PICKING A PIGMENT LINE
Word of Mouth
There are so many pigment ranges out there, and new pigments are launched in the industry all the time. When choosing a pigment line, the best approach is word of mouth (there are many Facebook forums out there such as the ‘microblading & machine artist’s help and advice Australia’ and to purchase a few colours to try. Once you are happy with the brand and healed results, stick with that one brand – it is not advised to use two different brands when mixing pigments together.
Some known trainers in the PMU industry release their own line of pigments. Again, make sure you trial the pigment before you invest in the whole pigment range ensuring that you are getting the best quality for your money.
There are various reasons for poor healed results – incorrect depth by the technician, incorrect technique for the skin type to name a few, but sometimes this will be due to the quality of your pigments. Invest in pigment ranges that have been around for some time; you will note that the top tattoo artists will be using these ranges and there is a good reason for this. The pigments they are using are stable and have a high-performance rate. Be sure that your technique is on point and that you have a high understanding of colour theory, only then can you get an accurate healed result when trialling a new pigment range.
Due to proprietary information manufacturers are not required to divulge the contents of their pigments. For example, in the US the FDA – Food and Drug Administration – do not regulate pigments that are implanted under the skin. Low grade quality pigments will often have no ingredients listed on their product, or sometimes false ingredient labels. Due to the risk of adverse reactions and allergies that clients may experience from the pigment, it is vital that you choose a pigment brand that has a comprehensive ingredient list.
Materials Safety Data Sheets (MSDS)
Large pigment manufacturers will be able to provide a Materials Safety Data Sheet on their product line – an average of one sheet per pigment colour. Information included are safety precautions, handling of the product, pigment toxicity, PH and emergency advice. These companies also tend to supply product identifiers, ingredient composition, colour swatches, storage and waste guidelines, and will even have allergy testing results.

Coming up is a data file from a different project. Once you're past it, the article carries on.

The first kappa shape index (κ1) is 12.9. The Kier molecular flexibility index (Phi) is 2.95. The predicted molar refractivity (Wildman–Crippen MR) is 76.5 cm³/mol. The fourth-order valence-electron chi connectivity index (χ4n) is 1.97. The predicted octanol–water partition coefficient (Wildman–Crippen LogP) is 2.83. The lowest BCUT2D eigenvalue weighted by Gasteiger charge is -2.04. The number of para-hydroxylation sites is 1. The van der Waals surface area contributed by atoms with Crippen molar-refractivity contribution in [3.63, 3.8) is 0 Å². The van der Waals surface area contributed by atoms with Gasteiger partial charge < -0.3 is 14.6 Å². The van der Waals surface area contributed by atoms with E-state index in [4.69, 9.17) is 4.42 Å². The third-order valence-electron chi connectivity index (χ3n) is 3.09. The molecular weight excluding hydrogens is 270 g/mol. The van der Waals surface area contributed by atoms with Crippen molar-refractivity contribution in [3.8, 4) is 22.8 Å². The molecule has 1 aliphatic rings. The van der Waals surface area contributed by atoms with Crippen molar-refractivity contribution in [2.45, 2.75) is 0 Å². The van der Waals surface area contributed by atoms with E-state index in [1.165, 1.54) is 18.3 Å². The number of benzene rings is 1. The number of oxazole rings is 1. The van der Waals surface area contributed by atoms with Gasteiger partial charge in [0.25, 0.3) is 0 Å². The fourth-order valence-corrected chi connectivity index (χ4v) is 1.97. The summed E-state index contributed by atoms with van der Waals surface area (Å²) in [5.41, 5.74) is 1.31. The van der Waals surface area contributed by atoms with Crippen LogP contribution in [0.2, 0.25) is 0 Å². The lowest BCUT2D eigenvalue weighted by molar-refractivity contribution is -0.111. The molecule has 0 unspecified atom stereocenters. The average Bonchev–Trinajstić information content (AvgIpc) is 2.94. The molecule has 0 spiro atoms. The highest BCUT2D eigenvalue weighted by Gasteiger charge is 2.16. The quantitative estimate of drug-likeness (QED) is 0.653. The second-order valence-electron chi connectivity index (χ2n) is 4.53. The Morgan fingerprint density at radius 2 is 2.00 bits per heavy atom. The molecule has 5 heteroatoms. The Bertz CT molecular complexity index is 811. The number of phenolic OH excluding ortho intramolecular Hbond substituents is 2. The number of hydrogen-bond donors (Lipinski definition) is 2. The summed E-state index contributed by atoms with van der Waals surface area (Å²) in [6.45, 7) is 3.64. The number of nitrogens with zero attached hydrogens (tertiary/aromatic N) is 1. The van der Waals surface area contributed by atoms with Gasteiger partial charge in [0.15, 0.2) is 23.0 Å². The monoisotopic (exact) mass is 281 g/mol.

Lightfastness is an indication of the chemical stability or resistance of a pigment to change when exposed to UV light over a period of time. Light will cause colour and chemical changes in various pigments. Knowing the lightfastness rating of a pigment will help determine the stability and longevity of a cosmetic tattoo. The “Blue Wood Scale” is used in the PMU industry to determine the level of lightfastness – 8 being excellent and 1 very poor.
It is important that when a manufacturer combines colourants in a pigment mix that the lightfast rating of each component is the same or very similar. If these components are not balanced each component will degrade at different levels resulting in leaving a dominant hue over time in the skin – for example blue or red. Aim for a 7-8 Blue Wool rating. This information can often be found on the manufacturers website.
This is the balance of the amount of pigment and binder/carrier ingredients in each pigment bottle. A higher pigment load, the higher the quality of pigment, a more concentrated hue and therefore a lower tendency for colour change and fading. These pigments will be more expensive reflecting the cost of materials used. A “shading solution” (comprising of alcohol, diluted water and glycerine), is often used by cosmetic tattoo artists to dilute the pigment therefore achieving a softer look for the client – for example a combination brow – light shading over microblading. Make sure to use the recommended dilution scale from the brand that you are using.
Colour Identification Charts (CIC)
These charts are very helpful in gaining confidence when choosing the correct pigment for your client. They will help identify whether a pigment is cool or warm, the base tone, guidelines for which colours to use for different skin types, and corrective colours to use. The Tina Davies and Permablend line for example have excellent colour charts to refer to.
Cruelty Free or Vegan
It is important to note that some companies will say that they are cruelty free and vegan as the final product in the bottle will not contain and animal substances. However, this is misleading as animals may have been used and harmed during in the process of developing the components of the pigment. Other tools and products used during the cosmetic tattoo procedure such as green soap and ointments may also not be cruelty free. Make sure to do your research when purchasing these products for your kit.
For example, if you choose a low-quality pigment or incorrect colour choice for your clients skin tone, the healed outcome will result in a faded blue, red or grey tattoo. You may have created a perfect shape for your client, and beautiful hairstrokes or an ombre brow for your client, only for the resulted healed colour to ruin all your hard work, and thus not showcasing your talent skill, and technique.
An excellent procedure done by you can be undone by one simple step – colour/pigment selection. When selecting a pigment shade, you must take into consideration your clients under and over tones of their skin. You would not match a pigment shade based on, for example, just the client’s hair/brow colour. It will be the client’s under/over tone of their skin that will determine the healed result of the pigment in their skin.
Also, some pigment bottles will be packaged in such a way that the bottle will be slightly opaque. A dark brown pigment may seem darker than it actually is upon application. Always test the pigment on the client’s skin when choosing an appropriate colour.